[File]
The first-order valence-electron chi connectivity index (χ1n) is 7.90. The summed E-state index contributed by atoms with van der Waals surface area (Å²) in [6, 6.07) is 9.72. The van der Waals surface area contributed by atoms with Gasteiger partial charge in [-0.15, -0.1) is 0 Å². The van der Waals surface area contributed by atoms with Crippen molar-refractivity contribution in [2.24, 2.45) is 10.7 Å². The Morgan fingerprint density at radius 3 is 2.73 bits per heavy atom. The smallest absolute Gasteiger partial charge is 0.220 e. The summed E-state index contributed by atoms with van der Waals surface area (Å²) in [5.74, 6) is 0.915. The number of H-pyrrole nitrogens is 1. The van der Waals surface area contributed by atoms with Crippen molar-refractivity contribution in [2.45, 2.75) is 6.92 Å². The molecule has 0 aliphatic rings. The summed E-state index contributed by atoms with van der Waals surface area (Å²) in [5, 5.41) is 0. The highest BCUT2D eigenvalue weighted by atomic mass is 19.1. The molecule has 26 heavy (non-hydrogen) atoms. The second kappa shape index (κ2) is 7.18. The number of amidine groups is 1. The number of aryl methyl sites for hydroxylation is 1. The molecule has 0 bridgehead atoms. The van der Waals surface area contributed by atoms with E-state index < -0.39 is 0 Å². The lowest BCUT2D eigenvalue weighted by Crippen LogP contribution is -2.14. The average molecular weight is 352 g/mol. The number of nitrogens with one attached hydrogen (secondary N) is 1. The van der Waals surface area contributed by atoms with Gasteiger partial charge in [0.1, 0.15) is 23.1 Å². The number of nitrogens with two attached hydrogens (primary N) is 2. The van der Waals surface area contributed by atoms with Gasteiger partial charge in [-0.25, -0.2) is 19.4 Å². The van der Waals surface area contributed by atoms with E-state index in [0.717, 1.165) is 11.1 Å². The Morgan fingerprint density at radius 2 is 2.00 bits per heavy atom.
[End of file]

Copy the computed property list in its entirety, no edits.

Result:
The first-order valence-electron chi connectivity index (χ1n) is 7.90. The summed E-state index contributed by atoms with van der Waals surface area (Å²) in [6, 6.07) is 9.72. The van der Waals surface area contributed by atoms with Gasteiger partial charge in [-0.15, -0.1) is 0 Å². The van der Waals surface area contributed by atoms with Crippen molar-refractivity contribution in [2.24, 2.45) is 10.7 Å². The Morgan fingerprint density at radius 3 is 2.73 bits per heavy atom. The smallest absolute Gasteiger partial charge is 0.220 e. The summed E-state index contributed by atoms with van der Waals surface area (Å²) in [5.74, 6) is 0.915. The number of H-pyrrole nitrogens is 1. The van der Waals surface area contributed by atoms with Crippen molar-refractivity contribution in [2.45, 2.75) is 6.92 Å². The molecule has 0 aliphatic rings. The summed E-state index contributed by atoms with van der Waals surface area (Å²) in [5, 5.41) is 0. The highest BCUT2D eigenvalue weighted by atomic mass is 19.1. The molecule has 26 heavy (non-hydrogen) atoms. The second kappa shape index (κ2) is 7.18. The number of amidine groups is 1. The number of aryl methyl sites for hydroxylation is 1. The molecule has 0 bridgehead atoms. The van der Waals surface area contributed by atoms with E-state index < -0.39 is 0 Å². The lowest BCUT2D eigenvalue weighted by Crippen LogP contribution is -2.14. The average molecular weight is 352 g/mol. The number of nitrogens with one attached hydrogen (secondary N) is 1. The van der Waals surface area contributed by atoms with Gasteiger partial charge in [0.1, 0.15) is 23.1 Å². The number of nitrogens with two attached hydrogens (primary N) is 2. The van der Waals surface area contributed by atoms with Gasteiger partial charge in [-0.25, -0.2) is 19.4 Å². The van der Waals surface area contributed by atoms with E-state index in [0.717, 1.165) is 11.1 Å². The Morgan fingerprint density at radius 2 is 2.00 bits per heavy atom.